Mortgage rates are determined by the supply and demand for mortgage bonds in the bond market.
Why Mortgage Bonds?
When you get a mortgage in the US, your mortgage company is getting the money from Fannie Mae, Freddie Mac or other “securitizers”. These “securitizers” get their money by issuing bonds to bond market investors. These bonds are called “mortgage bonds” or “mortgage backed securities”. Therefore, the mortgage rate you pay is really determined by the supply and demand for mortgage bonds in the bond market.
The Role of the Federal Reserve
As you can see from the chart, the Fed owned zero ($0) mortgage bonds prior to 2008. Once the financial crisis happened, the Fed decided to start buying mortgage bonds in order to drive down interest rates and stimulate the economy. This is called “quantitative easing” or “QE”, and we’ve had several rounds of QE so far.
Currently, the Fed owns a whopping $1.75 TRILLION in mortgage bonds!
In fact, the Fed has been the biggest buyer of mortgage bonds in recent years, and is currently absorbing over half the supply of new mortgage bonds being issued in the market. If the Fed stops buying mortgage bonds, mortgage rates could increase by up to 2% vs. where they are today.
The Fed has indicated that they will stop or slow down their purchase of mortgage bonds once they “normalize” the short term rate known as the Fed Funds rate. This is expected to happen sometime in 2017.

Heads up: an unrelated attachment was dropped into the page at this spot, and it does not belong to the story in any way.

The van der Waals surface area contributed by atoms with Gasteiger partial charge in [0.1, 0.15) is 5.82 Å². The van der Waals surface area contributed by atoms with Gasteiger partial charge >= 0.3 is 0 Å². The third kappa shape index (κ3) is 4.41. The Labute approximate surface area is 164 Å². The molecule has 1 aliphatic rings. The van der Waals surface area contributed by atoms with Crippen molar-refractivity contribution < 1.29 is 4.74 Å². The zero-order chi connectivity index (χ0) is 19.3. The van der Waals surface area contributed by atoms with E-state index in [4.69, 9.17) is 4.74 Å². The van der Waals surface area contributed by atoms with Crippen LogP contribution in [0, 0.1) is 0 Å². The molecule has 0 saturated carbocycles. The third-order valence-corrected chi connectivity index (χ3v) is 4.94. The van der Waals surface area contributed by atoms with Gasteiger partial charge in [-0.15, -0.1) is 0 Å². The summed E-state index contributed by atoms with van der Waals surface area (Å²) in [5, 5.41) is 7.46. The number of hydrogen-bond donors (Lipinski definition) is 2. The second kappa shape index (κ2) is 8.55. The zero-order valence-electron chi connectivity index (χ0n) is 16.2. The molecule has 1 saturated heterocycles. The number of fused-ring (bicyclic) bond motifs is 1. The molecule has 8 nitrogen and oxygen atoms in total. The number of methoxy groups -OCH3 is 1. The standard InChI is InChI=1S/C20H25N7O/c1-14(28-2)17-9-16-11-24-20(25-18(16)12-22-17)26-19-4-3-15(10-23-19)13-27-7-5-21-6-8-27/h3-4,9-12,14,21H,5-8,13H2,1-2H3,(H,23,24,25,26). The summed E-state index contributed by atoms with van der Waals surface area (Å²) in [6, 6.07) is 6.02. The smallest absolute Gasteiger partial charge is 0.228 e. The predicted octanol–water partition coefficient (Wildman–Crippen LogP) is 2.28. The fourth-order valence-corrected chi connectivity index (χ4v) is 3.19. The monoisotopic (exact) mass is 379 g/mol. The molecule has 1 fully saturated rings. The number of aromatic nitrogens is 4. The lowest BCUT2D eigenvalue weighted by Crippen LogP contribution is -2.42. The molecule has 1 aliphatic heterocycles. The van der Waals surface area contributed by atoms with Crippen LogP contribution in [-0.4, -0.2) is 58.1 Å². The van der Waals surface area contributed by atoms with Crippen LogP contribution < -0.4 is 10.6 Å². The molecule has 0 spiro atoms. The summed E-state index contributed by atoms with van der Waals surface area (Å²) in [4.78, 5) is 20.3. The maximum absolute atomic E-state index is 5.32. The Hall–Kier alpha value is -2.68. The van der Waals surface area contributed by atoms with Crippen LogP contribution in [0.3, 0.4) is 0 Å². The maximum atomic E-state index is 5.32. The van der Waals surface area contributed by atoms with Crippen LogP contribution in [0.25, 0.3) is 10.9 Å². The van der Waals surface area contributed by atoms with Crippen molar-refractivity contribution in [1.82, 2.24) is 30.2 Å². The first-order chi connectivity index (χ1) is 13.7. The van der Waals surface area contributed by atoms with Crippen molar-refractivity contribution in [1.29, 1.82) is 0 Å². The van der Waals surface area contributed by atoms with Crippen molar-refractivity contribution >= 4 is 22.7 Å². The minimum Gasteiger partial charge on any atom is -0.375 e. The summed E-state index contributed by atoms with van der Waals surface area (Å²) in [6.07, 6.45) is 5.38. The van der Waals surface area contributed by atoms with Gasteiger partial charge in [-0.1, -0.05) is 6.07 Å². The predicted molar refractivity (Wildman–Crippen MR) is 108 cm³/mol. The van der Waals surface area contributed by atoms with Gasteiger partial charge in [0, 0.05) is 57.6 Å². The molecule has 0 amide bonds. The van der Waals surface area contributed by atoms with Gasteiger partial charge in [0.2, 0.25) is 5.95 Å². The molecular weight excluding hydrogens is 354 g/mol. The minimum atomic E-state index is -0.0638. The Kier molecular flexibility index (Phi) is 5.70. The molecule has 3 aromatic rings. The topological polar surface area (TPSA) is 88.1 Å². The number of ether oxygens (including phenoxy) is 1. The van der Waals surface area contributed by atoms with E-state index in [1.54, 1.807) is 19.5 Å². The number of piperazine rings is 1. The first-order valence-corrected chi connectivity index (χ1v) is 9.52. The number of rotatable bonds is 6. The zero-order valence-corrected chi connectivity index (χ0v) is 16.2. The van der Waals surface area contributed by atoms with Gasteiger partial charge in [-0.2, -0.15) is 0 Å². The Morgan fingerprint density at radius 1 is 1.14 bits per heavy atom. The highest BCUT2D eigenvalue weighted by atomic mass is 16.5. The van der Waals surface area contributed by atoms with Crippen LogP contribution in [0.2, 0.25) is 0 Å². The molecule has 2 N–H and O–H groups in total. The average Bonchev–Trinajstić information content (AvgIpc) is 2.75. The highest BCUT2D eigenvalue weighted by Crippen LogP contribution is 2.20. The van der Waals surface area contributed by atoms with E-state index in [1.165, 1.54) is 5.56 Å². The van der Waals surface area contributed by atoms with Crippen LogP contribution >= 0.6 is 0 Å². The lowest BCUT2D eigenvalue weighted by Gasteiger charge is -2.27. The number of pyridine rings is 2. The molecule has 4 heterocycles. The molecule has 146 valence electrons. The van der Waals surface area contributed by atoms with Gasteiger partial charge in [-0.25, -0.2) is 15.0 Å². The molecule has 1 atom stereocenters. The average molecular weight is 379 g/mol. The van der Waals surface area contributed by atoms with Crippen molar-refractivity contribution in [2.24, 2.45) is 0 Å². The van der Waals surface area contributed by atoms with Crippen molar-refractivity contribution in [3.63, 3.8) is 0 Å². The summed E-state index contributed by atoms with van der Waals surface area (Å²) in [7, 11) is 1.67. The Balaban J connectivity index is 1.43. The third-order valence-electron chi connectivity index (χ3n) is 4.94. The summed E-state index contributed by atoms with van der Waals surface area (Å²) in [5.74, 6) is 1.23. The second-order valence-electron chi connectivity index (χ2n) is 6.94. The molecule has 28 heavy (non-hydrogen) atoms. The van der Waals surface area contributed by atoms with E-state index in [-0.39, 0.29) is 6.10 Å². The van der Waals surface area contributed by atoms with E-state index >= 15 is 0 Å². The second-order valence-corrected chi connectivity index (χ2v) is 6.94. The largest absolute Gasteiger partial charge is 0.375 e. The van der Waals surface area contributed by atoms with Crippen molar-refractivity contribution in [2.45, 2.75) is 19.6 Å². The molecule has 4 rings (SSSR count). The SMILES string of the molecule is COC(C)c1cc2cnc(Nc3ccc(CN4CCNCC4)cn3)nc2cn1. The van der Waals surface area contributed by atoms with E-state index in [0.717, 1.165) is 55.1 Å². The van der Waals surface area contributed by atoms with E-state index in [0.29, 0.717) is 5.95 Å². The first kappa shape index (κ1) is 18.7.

In the meantime, the market will be watching very closely to see if the Fed changes their timeline on this. The Fed has already changed their timeline a few times, and they may do so again as new economic information comes to light.
Another major factor that may impact mortgage rates this summer is the phenomena known as “negative interest rates”. Throughout this year, over 30% of global government bonds have been trading on negative yield; and approx. 70% of government bonds have yields lower than one percent. This was caused by a “flight to quality” in the financial markets as investors started buying government bonds on fears that an economic slowdown in China would spill over into the rest of the world. There were also other factors at play in the markets, and government bond yields remain low. This is causing mortgage bonds to look very attractive by comparison because the yield on Fannie Mae, Freddie Mac and Ginnie Mae mortgage bonds is higher than the yield on government bonds.
Mortgage rates may remain low if this “flight to quality” continues. On the other hand, mortgage rates may begin to move higher if the yield on government bonds move higher as well.
Here are Three Economic Reports that May Impact Mortgage Rates in the Coming Months:
- Jobs Report: bond investors and the Fed watch the jobs report and unemployment numbers very closely to determine if the economy is improving and whether they should buy, sell or hold mortgage bonds.
- Inflation Report: bond investors and the Fed watch the inflation reports (CPI and PCE) to determine whether they should buy, sell or hold mortgage bonds.
- Gross Domestic Product (GDP) Report: bond investors and the Fed follow the GDP numbers to determine if the economy is growing and whether they should buy, sell or hold mortgage bonds. (GDP measures the size of the economy and whether it’s growing, shrinking or stagnating.)